Late diagnosis of isolated central diabetes insipidus secondary to congenital toxoplasmosis—case report
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AbstractABSTRACT Congenital toxoplasmosis is an uncommon infection. Hypothalamic/pituitary involvement leading to isolated central diabetes insipidus is extremely rare. Making a correct diagnosis of this condition, albeit challenging, is crucial for adequate management. We present a 54-year-old female who developed central diabetes insipidus as a complication of congenital toxoplasmosis. She had polydipsia and hypernatraemia on presentation and responded to intranasal desmopressin with normalization of above-mentioned findings. Magnetic resonance imaging and cranial X-ray’s showed pronounced intracranial calcifications in both choroid plexuses. Thyroid function tests, serum cortisol level and anterior pituitary function were all normal. To the best of our knowledge, this is the first reported case of isolated diabetes insipidus due to congenital toxoplasmosis in literature diagnosed late in adulthood and gives an insight into the challenges of diagnosing central diabetes insipidus and the hypothalamic/pituitary involvement in cases of congenital toxoplasmosis.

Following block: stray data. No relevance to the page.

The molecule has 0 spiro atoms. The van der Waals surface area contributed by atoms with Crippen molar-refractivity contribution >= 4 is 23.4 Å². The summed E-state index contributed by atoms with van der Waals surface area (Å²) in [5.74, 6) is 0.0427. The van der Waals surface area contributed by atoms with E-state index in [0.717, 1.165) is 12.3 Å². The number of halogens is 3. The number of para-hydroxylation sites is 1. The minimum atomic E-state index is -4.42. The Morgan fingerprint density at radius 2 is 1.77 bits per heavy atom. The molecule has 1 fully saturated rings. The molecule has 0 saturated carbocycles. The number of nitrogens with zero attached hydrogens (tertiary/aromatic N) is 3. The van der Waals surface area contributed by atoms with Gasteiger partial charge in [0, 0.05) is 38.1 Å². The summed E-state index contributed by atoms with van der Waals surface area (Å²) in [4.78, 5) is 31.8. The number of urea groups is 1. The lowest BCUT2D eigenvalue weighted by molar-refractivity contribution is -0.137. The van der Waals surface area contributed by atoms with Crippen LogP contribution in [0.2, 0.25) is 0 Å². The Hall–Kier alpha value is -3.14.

CitationOxford Medical Case Reports, volume 2020, issue 11
PublisherOxford University Press (OUP)
DescriptionFrom Crossref journal articles via Jisc Publications Router
History: ppub 2020-11-01, issued 2020-11-01, epub 2020-11-24
Article version: VoR